Trends in extent

Average current trend in quantity

Decreasing Decreasing
EU28 EU28+

Trends in quality

Average current trend in quality

Decreasing Decreasing
EU28 EU28+

Conservation and management needs

This habitat is threatened mainly by urbanization and outdoor activities during the summer. Necessary conservation measure are restoration, legal protection of habitat and species and waste management. Special attention should be paid to mechanical cleaning of beaches that not only removes waste (beach litter) but also pioneer plants, particularly important for the stabilization of the sand.

List of conservation and management needs

  • Measures related to wetland, freshwater and coastal habitats
    • Restoring coastal areas
  • Measures related to spatial planning
    • Establish protected areas/sites
    • Legal protection of habitats and species
  • Measures related to urban areas, industry, energy and transport
    • Urban and industrial waste management

Distribution

For each habitat a distribution map was produced from a wide variety of sources indicating known and potential occurrences of the habitat in 10x10 km grids within Europe. Occurrences in grid cells were given in two classes: actual distribution from relatively reliable sources (surveys, expert knowledge), and potential distribution based on models or less reliable indicators. Please download the fact sheet to see the map.

Geographic occurrence and trends

EU28 Present or presence uncertain Current area of habitat (Km2) Recent trend in quantity (last 50 years) Recent trend in quality (last 50 years)
Bulgaria Present 6.7 Decreasing Decreasing
Croatia Present unknown Unknown Unknown
France mainland Present 20 Decreasing Stable
Corsica Present 20 Decreasing Stable
Italy mainland Present 109 Decreasing Stable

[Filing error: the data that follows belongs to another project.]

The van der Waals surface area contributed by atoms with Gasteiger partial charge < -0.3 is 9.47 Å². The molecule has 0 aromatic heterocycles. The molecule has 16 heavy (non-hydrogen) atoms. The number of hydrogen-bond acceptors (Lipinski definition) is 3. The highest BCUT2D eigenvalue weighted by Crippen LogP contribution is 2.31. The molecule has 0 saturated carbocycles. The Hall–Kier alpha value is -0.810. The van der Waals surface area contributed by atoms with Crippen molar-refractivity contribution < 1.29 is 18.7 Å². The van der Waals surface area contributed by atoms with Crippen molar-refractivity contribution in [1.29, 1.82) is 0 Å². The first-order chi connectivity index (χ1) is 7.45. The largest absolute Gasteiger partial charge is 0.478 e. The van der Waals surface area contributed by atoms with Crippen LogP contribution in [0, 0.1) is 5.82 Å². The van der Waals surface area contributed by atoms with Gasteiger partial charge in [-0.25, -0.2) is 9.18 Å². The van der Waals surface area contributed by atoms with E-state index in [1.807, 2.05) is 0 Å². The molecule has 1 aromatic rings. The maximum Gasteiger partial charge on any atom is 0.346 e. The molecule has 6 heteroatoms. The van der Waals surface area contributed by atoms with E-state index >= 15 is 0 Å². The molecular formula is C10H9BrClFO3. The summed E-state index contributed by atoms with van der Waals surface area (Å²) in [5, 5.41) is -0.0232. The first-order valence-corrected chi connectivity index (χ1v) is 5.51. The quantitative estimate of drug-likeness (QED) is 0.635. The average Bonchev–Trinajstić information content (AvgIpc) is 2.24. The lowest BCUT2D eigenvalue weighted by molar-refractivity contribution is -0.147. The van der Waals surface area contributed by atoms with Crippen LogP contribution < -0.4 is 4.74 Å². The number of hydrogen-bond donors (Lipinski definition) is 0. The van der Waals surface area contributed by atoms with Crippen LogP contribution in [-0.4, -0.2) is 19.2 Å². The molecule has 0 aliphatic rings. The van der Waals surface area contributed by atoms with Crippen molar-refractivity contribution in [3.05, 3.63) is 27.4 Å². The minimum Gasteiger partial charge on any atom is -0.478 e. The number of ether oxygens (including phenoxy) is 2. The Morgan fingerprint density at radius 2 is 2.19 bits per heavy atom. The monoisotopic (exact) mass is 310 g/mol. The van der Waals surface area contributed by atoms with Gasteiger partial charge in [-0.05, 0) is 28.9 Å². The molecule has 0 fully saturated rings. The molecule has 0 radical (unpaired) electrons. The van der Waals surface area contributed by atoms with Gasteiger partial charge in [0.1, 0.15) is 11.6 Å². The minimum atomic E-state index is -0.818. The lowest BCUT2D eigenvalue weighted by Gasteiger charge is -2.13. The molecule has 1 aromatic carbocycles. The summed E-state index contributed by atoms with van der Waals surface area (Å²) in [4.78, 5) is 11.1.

Sardinia Present 109 Decreasing Stable
Sicily Present 109 Decreasing Stable
Malta Present unknown Unknown Unknown
Portugal mainland Present 19 Decreasing Decreasing
Portugal Azores Uncertain 19 Decreasing Decreasing
Madeira Uncertain 19 Decreasing Decreasing
Savage Islands Uncertain 19 Decreasing Decreasing
Romania Present 3 Decreasing Decreasing
Slovenia Present unknown Unknown Unknown
Spain mainland Present 90 Decreasing Decreasing
Balearic Islands Present 90 Decreasing Decreasing
Canary Islands Present 90 Decreasing Decreasing
Cyprus Present 1 Stable Stable
Crete Present 9.1 Stable Stable
EU28 + Present or presence uncertain Current area of habitat (Km2) Recent trend in quantity (last 50 years) Recent trend in quality (last 50 years)
Albania Present unknown Unknown Unknown
Montenegro Present unknown Unknown Unknown

Extent of Occurrence, Area of Occupancy and habitat area

Extent of Occurrence (EOO) (Km2) Area of Occupancy (AOO) Current estimated Total Area Comment
EU28 5073700 1920 170.49
EU28+ 1936 170.49
AOO = the area occupied by a habitat measured in number of 10x10 km grid cells.
EOO = the area (km2) of the envelope around all occurrences of a habitat (calculated by a minimum convex polygon).

Characteristic species

The full list of characteristic species and genus are available above from the Summary. The species available in the EUNIS database are shown here.
Birds Charadrius dubius
Flowering Plants Argusia sibirica
Flowering Plants Cakile maritima
Flowering Plants Cenchrus incertus
Flowering Plants Crambe maritima
Flowering Plants Elymus farctus
Flowering Plants Eryngium maritimum
Flowering Plants Euphorbia peplis
Flowering Plants Leymus racemosus
Flowering Plants Matthiola tricuspidata
Flowering Plants Polygonum maritimum
Flowering Plants Polygonum mesembricum
Flowering Plants Raphanus maritimus
Flowering Plants Salsola kali
Flowering Plants Xanthium strumarium
Invertebrates Cicindela hybrida
Invertebrates Hecamede albicans
Species scientific name English common name Species group
Charadrius dubius Little Ringed Plover Birds
Argusia sibirica Flowering Plants
Cakile maritima Flowering Plants
Cenchrus incertus Flowering Plants
Crambe maritima Flowering Plants
Elymus farctus Flowering Plants
Eryngium maritimum Flowering Plants
Euphorbia peplis Flowering Plants
Leymus racemosus Flowering Plants
Matthiola tricuspidata Flowering Plants
Polygonum maritimum Flowering Plants
Polygonum mesembricum Flowering Plants
Raphanus maritimus Flowering Plants
Salsola kali Flowering Plants
Xanthium strumarium Flowering Plants
Cicindela hybrida Invertebrates
Hecamede albicans Invertebrates

Vegetation types

Relation to vegetation types (syntaxa)

Not available

Other classifications

This habitat may be equivalent to, or broather than, or narrower than the habitats or ecosystems in the following typologies.
Classification Code Habitat type name Relationship type
EUNIS Habitat Classification 200711 B1.1 Sand beach driftlines overlap
EUNIS Habitat Classification 200711 B1.2 Sand beaches above the driftline overlap
European Environment Agency (EEA)